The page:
New Mexico library upgrades its book security system

Library invests $15K in new RFID, sensor technology to prevent book theft


Feb. 28--The Tucumcari Public Library has been closed for the past week for the installation of a $15,000 security upgrade to prevent book theft.

The staff of the library spent the week entering book codes into an electronic database and applying electronic tags to children's books.

"Most of the adult side books have the electronic tags," said Mary Ann Molinas, librarian. "We have needed to tag the children's books for sometime now."

The library is using the 3M security system, which includes electronic sensors at the front door that cost $10,000 and the electronic tags, which come 2,000 to a role at a cost of $700.

Seven rolls of tags were ordered and the staff had tagged over 10,000 books as of Thursday, Molinas said.

A general obligation bond is paying for 75 percent of the cost, with the remaining 25 percent coming from the library's general fund.

"We have 3,000 books left to tag on the children's side," Molinas said. "The additional tags will be placed in books on the adult side of the library."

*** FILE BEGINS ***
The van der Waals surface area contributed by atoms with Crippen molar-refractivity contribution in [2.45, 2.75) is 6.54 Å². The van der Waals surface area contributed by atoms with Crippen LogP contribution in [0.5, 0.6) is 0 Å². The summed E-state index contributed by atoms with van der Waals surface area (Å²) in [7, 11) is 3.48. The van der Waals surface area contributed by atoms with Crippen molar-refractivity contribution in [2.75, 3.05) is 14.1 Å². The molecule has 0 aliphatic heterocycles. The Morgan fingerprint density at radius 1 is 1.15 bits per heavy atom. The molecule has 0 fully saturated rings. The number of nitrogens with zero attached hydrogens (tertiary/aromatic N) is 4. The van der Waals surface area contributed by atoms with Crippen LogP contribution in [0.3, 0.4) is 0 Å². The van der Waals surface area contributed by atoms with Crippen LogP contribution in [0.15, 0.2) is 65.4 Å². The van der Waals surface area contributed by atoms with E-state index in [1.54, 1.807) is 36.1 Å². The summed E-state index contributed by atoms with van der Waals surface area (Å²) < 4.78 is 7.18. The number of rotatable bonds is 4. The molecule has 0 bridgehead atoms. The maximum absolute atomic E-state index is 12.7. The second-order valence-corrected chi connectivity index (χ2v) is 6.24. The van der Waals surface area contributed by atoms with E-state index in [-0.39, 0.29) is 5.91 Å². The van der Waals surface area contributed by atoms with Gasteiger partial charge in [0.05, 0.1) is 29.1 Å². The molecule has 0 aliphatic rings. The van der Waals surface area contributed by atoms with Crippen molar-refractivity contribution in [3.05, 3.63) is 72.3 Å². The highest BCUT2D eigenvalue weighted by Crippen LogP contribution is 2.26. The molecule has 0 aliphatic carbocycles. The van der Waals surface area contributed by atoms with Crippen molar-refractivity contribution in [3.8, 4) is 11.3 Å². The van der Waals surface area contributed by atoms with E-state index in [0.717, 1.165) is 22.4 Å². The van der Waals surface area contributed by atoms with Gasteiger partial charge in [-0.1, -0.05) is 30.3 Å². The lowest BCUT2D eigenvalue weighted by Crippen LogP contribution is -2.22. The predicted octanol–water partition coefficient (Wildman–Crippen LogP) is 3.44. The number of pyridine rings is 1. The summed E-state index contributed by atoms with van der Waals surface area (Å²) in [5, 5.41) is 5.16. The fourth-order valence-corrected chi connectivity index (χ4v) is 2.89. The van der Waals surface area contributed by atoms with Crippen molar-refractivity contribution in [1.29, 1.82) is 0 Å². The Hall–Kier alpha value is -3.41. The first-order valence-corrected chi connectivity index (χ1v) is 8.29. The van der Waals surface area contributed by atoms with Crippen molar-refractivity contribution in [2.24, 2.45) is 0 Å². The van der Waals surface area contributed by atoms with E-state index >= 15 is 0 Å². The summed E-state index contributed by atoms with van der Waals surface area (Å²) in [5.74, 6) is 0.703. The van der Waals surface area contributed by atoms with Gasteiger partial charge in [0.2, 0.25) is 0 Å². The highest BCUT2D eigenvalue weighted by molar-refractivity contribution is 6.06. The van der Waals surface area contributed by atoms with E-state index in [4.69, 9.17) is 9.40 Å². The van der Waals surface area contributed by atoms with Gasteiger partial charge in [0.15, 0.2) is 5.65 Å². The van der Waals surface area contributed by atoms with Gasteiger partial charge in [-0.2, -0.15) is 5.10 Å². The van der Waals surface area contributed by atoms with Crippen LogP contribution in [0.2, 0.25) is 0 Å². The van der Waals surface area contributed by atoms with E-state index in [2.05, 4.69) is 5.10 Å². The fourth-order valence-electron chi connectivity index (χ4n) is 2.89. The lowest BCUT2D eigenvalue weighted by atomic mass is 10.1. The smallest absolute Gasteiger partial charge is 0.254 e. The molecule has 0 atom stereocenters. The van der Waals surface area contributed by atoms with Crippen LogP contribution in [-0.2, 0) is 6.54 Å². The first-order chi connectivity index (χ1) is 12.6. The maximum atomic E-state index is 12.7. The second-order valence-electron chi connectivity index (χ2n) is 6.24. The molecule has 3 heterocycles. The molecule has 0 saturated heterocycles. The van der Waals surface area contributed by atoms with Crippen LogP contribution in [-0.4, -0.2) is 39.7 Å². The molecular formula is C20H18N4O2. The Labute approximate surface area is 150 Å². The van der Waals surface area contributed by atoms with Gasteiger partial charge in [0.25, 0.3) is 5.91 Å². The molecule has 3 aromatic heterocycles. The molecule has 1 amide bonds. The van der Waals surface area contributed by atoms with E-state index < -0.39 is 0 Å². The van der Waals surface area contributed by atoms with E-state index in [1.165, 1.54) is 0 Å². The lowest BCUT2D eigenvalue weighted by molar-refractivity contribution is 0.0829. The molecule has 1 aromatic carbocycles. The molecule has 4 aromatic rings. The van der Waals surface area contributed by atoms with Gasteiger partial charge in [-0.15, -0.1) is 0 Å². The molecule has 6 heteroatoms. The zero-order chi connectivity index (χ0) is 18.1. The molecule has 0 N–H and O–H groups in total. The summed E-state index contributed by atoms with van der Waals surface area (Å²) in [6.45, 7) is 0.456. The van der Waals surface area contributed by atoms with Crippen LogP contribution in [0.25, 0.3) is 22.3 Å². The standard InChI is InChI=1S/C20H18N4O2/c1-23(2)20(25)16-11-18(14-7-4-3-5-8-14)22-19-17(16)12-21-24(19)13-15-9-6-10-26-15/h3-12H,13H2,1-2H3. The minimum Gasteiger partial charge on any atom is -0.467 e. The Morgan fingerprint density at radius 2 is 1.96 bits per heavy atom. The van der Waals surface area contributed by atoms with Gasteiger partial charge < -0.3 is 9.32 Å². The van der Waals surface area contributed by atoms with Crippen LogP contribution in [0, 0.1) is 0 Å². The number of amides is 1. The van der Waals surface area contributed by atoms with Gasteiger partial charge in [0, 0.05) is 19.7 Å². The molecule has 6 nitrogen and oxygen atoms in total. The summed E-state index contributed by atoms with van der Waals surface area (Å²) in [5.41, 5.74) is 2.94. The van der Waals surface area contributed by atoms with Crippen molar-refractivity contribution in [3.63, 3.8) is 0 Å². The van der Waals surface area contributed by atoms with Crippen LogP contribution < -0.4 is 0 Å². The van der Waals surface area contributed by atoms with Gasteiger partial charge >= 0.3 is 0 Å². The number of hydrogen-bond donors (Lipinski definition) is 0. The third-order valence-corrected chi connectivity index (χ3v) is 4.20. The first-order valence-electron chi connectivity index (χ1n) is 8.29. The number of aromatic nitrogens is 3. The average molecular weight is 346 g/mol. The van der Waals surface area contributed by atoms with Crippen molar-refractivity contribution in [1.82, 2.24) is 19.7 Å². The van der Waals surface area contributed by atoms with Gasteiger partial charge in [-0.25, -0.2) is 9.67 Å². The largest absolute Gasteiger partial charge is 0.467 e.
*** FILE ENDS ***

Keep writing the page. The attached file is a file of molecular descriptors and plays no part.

The system uses an electronic tag to catalog and track the books status. Like a retail or convenience store that beeps if merchandise is not scanned, when a book is taken through the electronic sensors without being scanned at the front desk an alarm will sound.

"The alarm will help us to prevent book theft," said Dainetta Kroeker, assistant librarian. "Before the tags were installed on the adult books a year ago, about three books a month were stolen from the library."

Kroeker said that the tags in the children's books will be a great help when the summer reading program begins.

Molinas said that the process of cataloging and tagging the books has allowed the staff to kill several birds with one stone.

"We have not weeded out the books on the child's section since 1985," Molinas said. "We have several books that we are going to take off the shelf. Some will be donated to Team Builders and the Head Start program."

Molinas said that the books are normally culled based on their condition, lending frequency and relevance of content.

"We want to be able to keep the information that children read current and up-to-date," Molinas said.

The library will resume normal business hours and be open to the public on Monday.